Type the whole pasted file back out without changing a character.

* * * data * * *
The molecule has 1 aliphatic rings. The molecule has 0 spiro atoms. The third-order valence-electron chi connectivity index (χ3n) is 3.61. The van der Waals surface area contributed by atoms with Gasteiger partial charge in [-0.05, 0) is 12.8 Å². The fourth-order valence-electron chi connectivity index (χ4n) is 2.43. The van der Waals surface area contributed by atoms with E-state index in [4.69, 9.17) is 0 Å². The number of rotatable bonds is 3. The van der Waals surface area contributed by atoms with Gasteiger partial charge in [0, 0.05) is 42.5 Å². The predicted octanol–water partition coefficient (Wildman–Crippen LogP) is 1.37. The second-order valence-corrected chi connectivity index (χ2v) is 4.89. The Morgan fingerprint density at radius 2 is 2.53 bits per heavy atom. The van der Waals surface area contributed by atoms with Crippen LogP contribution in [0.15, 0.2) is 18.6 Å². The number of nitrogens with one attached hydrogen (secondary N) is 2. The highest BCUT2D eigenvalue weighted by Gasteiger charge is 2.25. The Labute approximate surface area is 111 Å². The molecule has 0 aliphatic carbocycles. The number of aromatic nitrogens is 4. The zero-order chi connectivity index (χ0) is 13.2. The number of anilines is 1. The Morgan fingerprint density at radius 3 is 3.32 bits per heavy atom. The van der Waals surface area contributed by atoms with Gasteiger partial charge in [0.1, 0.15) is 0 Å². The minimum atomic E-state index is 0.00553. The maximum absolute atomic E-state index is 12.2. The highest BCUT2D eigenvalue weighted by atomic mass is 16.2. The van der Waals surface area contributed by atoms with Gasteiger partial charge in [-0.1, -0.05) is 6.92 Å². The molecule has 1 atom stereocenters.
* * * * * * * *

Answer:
The molecule has 1 aliphatic rings. The molecule has 0 spiro atoms. The third-order valence-electron chi connectivity index (χ3n) is 3.61. The van der Waals surface area contributed by atoms with Gasteiger partial charge in [-0.05, 0) is 12.8 Å². The fourth-order valence-electron chi connectivity index (χ4n) is 2.43. The van der Waals surface area contributed by atoms with E-state index in [4.69, 9.17) is 0 Å². The number of rotatable bonds is 3. The van der Waals surface area contributed by atoms with Gasteiger partial charge in [0, 0.05) is 42.5 Å². The predicted octanol–water partition coefficient (Wildman–Crippen LogP) is 1.37. The second-order valence-corrected chi connectivity index (χ2v) is 4.89. The Morgan fingerprint density at radius 2 is 2.53 bits per heavy atom. The van der Waals surface area contributed by atoms with Crippen LogP contribution in [0.15, 0.2) is 18.6 Å². The number of nitrogens with one attached hydrogen (secondary N) is 2. The highest BCUT2D eigenvalue weighted by Gasteiger charge is 2.25. The Labute approximate surface area is 111 Å². The molecule has 0 aliphatic carbocycles. The number of aromatic nitrogens is 4. The zero-order chi connectivity index (χ0) is 13.2. The number of anilines is 1. The Morgan fingerprint density at radius 3 is 3.32 bits per heavy atom. The van der Waals surface area contributed by atoms with Gasteiger partial charge in [0.1, 0.15) is 0 Å². The minimum atomic E-state index is 0.00553. The maximum absolute atomic E-state index is 12.2. The highest BCUT2D eigenvalue weighted by atomic mass is 16.2. The van der Waals surface area contributed by atoms with Gasteiger partial charge in [-0.1, -0.05) is 6.92 Å². The molecule has 1 atom stereocenters.